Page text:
In December 2007, Anglican vicar and trustee of Amos Trust Stephen Sizer preached at Virginia Water about ‘the dark side of Christmas.’ He began his sermon with a version of ‘O Little Town of Bethlehem’ adapted by Methodist pastor Dr Stephen Leah, including the lines:
“No ear may hear the outcry,
As Israel’s Wall is built.
While meek souls muse, Apartheid rules –
We speak or share in guilt.”
“Taking our inspiration from the story in the Bible of Herod’s massacre and the flight to Egypt of the Holy Family. The inspiration comes from knowing that despite being born into those dark days, amid the harsh Roman occupation, and despite the fear that must have gone with the family as they escaped to another country, Jesus did return and was able to spread his ministry of peace and love. We are living in a similar situation 2000 years later, behind the Apartheid Wall and under the harsh occupation, many Palestinians are escaping to other countries.”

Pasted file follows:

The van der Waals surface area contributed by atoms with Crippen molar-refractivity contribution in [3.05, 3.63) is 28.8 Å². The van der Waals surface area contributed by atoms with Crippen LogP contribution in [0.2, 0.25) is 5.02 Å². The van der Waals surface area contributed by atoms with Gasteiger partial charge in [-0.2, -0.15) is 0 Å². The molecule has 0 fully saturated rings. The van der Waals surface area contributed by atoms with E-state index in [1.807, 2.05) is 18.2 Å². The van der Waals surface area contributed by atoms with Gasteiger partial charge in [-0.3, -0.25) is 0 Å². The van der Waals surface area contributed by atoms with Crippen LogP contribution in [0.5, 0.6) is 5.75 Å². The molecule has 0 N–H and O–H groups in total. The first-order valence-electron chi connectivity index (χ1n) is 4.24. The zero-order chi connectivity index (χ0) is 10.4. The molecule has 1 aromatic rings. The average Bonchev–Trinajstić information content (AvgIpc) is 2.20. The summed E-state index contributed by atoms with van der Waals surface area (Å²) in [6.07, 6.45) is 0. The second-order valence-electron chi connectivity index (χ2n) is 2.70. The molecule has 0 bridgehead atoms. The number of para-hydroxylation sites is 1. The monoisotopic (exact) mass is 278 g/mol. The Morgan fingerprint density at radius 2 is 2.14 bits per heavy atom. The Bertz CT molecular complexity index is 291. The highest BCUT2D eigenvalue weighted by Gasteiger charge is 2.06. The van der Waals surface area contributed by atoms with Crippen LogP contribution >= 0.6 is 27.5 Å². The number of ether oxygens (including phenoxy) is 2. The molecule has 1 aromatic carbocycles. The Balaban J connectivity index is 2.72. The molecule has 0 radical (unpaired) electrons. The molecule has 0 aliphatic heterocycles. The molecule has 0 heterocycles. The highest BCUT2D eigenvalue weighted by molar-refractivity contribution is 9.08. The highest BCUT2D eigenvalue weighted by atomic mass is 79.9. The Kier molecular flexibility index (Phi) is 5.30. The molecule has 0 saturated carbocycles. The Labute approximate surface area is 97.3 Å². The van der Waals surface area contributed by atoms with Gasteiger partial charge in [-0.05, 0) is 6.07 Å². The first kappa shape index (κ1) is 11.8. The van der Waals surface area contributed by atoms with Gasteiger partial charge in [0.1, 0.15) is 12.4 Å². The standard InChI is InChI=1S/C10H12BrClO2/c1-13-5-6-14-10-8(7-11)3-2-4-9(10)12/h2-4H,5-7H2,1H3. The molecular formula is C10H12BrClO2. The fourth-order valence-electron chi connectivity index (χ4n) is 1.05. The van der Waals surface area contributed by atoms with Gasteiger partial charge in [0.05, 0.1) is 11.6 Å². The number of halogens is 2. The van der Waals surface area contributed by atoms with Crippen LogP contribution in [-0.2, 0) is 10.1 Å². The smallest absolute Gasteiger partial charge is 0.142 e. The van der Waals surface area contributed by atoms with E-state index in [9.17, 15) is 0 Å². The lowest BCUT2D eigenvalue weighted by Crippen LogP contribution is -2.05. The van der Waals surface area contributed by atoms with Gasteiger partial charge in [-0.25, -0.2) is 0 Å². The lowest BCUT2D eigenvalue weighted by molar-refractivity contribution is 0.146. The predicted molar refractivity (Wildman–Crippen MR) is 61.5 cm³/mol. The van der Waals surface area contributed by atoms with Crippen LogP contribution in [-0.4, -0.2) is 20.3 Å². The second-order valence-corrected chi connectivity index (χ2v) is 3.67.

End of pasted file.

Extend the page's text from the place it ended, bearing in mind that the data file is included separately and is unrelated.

Last Christmas, in December 2007, Amos Trust released a controversial version of the Nativity scene [pictured above], which showed the Magi and baby Jesus separated by a wall. (Interestingly Amos Trust overlooked the fact that the Magi came from the East, and thus would not encounter the Israeli security barrier anyway). The perhaps aptly-named Christian website Ship of Fools contributed to the politicisation of the Christmas story by advertising the product on their website. Amos Trust thus succeeded in creating a discourse about the Israeli-Palestinian conflict within a Christmas context.
Amos Trust are contributing to what may be described as a new strand of theological antisemitism. The ‘old’ theological antisemitism (which nevertheless is still a widely-held opinion in British society) regarded the Jews as Christ-killers, and the perpetual enemies of Christians.
Whereas traditional theological antisemitism is based upon interpretations of the Easter Story, the new theological antisemitism relates to Christmas. If this old theological antisemitism cast the Jews as Judas Iscariot, then the new theological antisemitism sees modern-day Israel as the evil King Herod, who ordered the massacre of the infants.